Why I live alone
I don’t think many of us planned on living alone as adults when we were children. As anyone grows, they learn what they like and do not like, what they can tolerate and what they would rather not. Living alone as an adult may be an example of what we want to do or seems to be what’s best for us. It may just be where we are at any one point as well. We are also taught growing up that living with someone — a partner, as our parents are examples for many of us — is something that we are supposed to end up doing. It becomes a sense of status. A sense of accomplishment. Nothing wrong with that. But this arrangement may just not be the best for some.
I’m the only one I can rely on. Many years with roommates will teach you to prioritize enough to have your own place no matter what you gotta sacrifice. Especially when their pets eat your shit. Or when a girlfriend gives you a guilt trip for not getting outta bed as early as she does and likes to bang pots and pans around to get you up, knowing that it pisses you off.
How I live alone
I learned to enjoy the times of having coffee or tea in the morning in peace, and getting my thoughts together for the day. Being alone can sometimes be lonely and sad, but if you’re bored or pissed you can go for a walk without telling someone “I need to go for a walk,” and it’s taken the wrong way. Being ill can lead to the need for help, but being ill alone can get you some of the best sleep in your life. Don’t be afraid of the occasional ailment. I had only lived in Albuquerque a few months before having an injury that left me in bed for months. I read many modern philosophers’ books until I sort of recovered. Many of those writers had unique and twisted humor. But those guys didn’t show any fear of the idea of death, which somehow left me feeling very comforted when I went to sleep for the night. I felt like I slept completely undisturbed.
I also have a cat that I have had for 11 years who is very social and curious. He has always had qualities that I’ve wanted to have myself: he’s calm, likes to explore, and appreciates simple things. Though he complains a lot less than I do. He is also a living example that I am fully capable of taking care of someone other than myself, though he’s very low maintenance. And the more I try to connect with him, the more he’s inclined to return the rewarding sentiment.
Living alone and the holidays
This one sucks, especially if you’re alone AND all your immediate family is dead. Holidays are just a reminder that everyone else seems to be excited or at least not alone, but you are. On the other hand, holidays can tend to lead to a nonstop agenda of deadlines and return trips to the grocery or liquor store for the dysfunctional family members you’d rather not see anyway. But many times I’ve ended up doing something with many friends for holidays, who have their own family nearby but didn’t plan to see them. So us loners, or anti-socials, would all get together, which made the holidays seem more of what we wanted them to be. It was a lot of fun and we could all sleep over at someone’s house or part ways later in the evening and get a good night’s sleep.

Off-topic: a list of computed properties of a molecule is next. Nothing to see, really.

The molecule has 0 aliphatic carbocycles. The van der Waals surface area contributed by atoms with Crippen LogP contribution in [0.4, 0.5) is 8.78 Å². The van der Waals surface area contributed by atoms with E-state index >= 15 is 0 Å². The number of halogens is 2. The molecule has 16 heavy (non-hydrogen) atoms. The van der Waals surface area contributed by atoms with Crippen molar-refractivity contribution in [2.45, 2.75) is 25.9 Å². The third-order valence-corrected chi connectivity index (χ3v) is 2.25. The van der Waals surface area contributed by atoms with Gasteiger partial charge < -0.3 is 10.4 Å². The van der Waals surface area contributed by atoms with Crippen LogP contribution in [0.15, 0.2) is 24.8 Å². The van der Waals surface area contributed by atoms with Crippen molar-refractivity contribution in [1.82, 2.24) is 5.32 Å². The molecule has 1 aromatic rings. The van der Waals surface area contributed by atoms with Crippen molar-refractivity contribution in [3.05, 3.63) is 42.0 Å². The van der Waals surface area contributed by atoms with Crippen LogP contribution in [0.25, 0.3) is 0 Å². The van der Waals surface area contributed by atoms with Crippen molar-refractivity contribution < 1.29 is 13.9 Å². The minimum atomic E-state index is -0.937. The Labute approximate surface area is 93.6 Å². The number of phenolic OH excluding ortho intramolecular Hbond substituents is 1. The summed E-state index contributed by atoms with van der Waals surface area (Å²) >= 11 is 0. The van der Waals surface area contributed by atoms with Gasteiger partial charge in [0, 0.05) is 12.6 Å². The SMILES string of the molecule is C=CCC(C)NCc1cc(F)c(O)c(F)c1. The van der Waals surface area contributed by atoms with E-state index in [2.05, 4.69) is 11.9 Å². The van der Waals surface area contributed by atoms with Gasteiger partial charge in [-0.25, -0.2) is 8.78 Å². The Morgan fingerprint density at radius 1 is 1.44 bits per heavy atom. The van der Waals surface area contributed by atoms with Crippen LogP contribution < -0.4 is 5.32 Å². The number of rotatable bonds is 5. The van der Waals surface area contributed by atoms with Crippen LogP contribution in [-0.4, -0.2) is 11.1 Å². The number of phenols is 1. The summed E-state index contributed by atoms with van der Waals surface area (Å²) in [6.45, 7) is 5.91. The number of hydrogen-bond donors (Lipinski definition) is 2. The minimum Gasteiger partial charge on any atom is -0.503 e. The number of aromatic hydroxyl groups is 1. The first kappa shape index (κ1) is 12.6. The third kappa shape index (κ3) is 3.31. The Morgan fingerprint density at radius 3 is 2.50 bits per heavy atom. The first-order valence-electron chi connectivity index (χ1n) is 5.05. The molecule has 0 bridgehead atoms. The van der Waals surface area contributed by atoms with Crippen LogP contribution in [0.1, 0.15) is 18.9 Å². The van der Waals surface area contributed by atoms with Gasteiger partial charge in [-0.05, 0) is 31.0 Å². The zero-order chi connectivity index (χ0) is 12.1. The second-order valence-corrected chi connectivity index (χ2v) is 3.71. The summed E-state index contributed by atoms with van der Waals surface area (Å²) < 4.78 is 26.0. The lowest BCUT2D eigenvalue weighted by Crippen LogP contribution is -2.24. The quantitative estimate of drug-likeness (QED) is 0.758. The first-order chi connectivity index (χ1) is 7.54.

Living alone and relationships
I think we all would like to say yes to seeing ourselves with someone. But after living alone for a while, thinking what it would look like becomes just that — a thought, not a reality. Living alone helps you to stop looking for what you think a relationship’s gonna look like and then there may be more of a likelihood that it will show up and be what you actually need and can grow from.
Other people I know
Most people that I know that live alone — which are few, for reasons I’m sure are based on fear and insecurity — are either widows or sociopaths. Just kidding. Some are obsessed with focusing their alone time on establishing status. Some are really cool to be around but are intolerant of people. Some are just looking for a connection that they didn’t get from their elders’ advice to feel established just because they live with someone.
An old friend of mine that passed away over ten years ago — he lived alone. He was on the Prescott (Arizona) Fine Arts Association Board. Taught acting and sometimes was in plays himself. He was a good actor. He taught me that it’s important to show up for things that you’d said you’d show up for. Diligence, timeliness and follow-thru were things that I will always remember about him. It took me years to respect those things and express them with confidence. They’re things that obviously Albuquerque doesn’t teach and are quickly disappearing with the smart (stupid) phone generation altogether.
There were times when I was at his house when his ex-wife — who he’d remained good friends with — would come by. She’s a professional New Age pianist. After he died, she and I remained friends and we’re friends to this day.
And she lives alone.
Sprocket lives in the Southwest and works full time as a medical coder. In his free time, he’s doing motorcycle rebuilding projects and maintenance; writing songs and playing music; cooking; hangin’ out with his girlfriend and friends; riding and reading and makin’ homemade prickly pear wine.
This is part of the Who but You? living alone series. Check out the other posts! They are published every Monday.
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